In March On Washington, White Activists Were Largely Overlooked But Strategically Essential

Eric Kulberg was an 18-year-old intern in the summer of 1963 when he asked his boss for the day off so he could attend the March on Washington.

“What are you, a n----- lover or something?” Kulberg’s superior at the Department of Interior asked.

“Uh-huh. I guess so,” Kulberg blurted out.

The exchange between Kulberg and his boss, who was also white, didn’t sway the young man’s resolve to march. After the boss told him, “Go ahead — you’ll have a job when you get back,” Kulberg took his Argus C3 camera and Kodachrome film to the roof of the Interior building to take photographs of the buses rolling in. Then he joined the crowd walking around the Tidal Basin toward the Lincoln Memorial, one of between 75,000 and 95,000 white people who joined the swelling, predominantly black crowd...

Times Site Is Disrupted In Attack By Hackers
Christine Haughney and Nicole Perlroth, The New York Times | Times Site Is Disrupted In Attack By Hackers | August 27, 2013

The New York Times Web site was unavailable to readers on Tuesday afternoon after an online attack on the company’s domain name registrar. The attack also forced employees of The Times to take care in sending e-mails.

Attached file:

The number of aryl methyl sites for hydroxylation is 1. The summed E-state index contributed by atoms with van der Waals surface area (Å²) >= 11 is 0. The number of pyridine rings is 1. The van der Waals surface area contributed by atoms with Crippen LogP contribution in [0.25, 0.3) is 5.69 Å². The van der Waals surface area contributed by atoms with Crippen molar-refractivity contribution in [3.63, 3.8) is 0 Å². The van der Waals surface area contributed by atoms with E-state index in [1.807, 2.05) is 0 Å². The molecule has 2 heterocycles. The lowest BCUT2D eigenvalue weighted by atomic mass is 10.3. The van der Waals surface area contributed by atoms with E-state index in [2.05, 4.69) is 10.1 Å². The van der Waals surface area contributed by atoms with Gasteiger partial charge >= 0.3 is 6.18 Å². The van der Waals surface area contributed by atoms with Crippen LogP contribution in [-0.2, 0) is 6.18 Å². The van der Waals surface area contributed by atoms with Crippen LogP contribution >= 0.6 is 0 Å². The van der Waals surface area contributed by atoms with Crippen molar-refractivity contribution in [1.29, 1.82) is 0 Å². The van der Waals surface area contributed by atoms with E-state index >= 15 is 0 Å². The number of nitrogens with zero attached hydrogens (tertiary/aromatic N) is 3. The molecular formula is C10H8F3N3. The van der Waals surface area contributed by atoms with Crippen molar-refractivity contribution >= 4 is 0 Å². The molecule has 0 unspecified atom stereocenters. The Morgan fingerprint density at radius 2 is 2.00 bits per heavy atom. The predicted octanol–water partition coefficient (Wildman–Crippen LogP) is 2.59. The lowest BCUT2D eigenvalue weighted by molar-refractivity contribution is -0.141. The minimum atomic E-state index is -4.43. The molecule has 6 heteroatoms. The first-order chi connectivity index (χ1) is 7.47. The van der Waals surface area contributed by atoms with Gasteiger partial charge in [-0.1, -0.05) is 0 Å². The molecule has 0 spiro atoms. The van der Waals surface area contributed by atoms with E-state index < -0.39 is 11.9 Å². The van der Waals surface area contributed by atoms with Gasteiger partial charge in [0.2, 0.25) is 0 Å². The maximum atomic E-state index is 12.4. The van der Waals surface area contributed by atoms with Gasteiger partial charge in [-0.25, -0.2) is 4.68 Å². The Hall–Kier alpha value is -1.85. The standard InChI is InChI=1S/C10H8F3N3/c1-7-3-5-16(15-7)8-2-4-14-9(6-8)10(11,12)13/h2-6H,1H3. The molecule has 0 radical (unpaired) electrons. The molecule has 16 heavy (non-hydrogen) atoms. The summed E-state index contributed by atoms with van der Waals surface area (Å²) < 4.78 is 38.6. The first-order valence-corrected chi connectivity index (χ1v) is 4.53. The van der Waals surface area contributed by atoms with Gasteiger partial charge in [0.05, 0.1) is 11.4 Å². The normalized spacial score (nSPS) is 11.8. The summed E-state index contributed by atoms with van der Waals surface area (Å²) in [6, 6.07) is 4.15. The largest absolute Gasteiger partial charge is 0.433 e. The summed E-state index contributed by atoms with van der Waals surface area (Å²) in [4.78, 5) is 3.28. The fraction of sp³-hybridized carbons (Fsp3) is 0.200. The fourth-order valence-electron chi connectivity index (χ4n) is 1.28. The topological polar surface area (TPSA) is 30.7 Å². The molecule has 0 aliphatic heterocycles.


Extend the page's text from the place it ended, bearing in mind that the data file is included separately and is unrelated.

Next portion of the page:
The hacking was just the latest of a major media organization, with The Financial Times and The Washington Post also having their operations disrupted within the last few months. It was also the second time this month that the Web site of The New York Times was unavailable for several hours...

Portraits Of Albanian Women Who Have Lived Their Lives As Men
Michael Zhang, PetaPixel | Portraits Of Albanian Women Who Have Lived Their Lives As Men | August 26, 2013

For her project Sworn Virgins of Albania, photographer Jill Peters visited to the mountain villages of northern Albania to capture portraits of “burneshas,” or females who have lived their lives as men for reasons related to their culture and society.

Many of the women assumed their male identities from an early age as a way to avoid the old codes that governed the tribal clans, which stated that women were the property of their husbands...

The Business Nine Women Kept A Secret For Three Decades
Lori Weiss, The Huffington Post | The Business Nine Women Kept A Secret For Three Decades | August 26, 2013

Somewhere in West Tennessee, not far from Graceland, nine women -- or "The 9 Nanas," as they prefer to be called -- gather in the darkness of night. At 4am they begin their daily routine -- a ritual that no one, not even their husbands, knew about for 30 years. They have one mission and one mission only: to create happiness. And it all begins with baked goods...

As Egyptians Ignore Curfew, Talk Of A U.S.-Brotherhood Conspiracy
Rod Nordland, The New York Times | As Egyptians Ignore Curfew, Talk Of A U.S.-Brotherhood Conspiracy | August 26, 2013

The sounds made lately by curfew violators here are mostly not shouts or gunshots, but the clacking of dice on wooden backgammon boards, the clicking of dominoes on cafe tables crowded with hookahs and grumbling fueled by years of upheaval.

When the conversation turns to politics, the predominant topic is a surprise to American ears: the conspiracy between the United States and the Muslim Brotherhood to destroy Egypt.

However crackpot that view may sound, it is widespread among supporters of the military, which ousted the Muslim Brotherhood’s elected president, Mohamed Morsi, last month...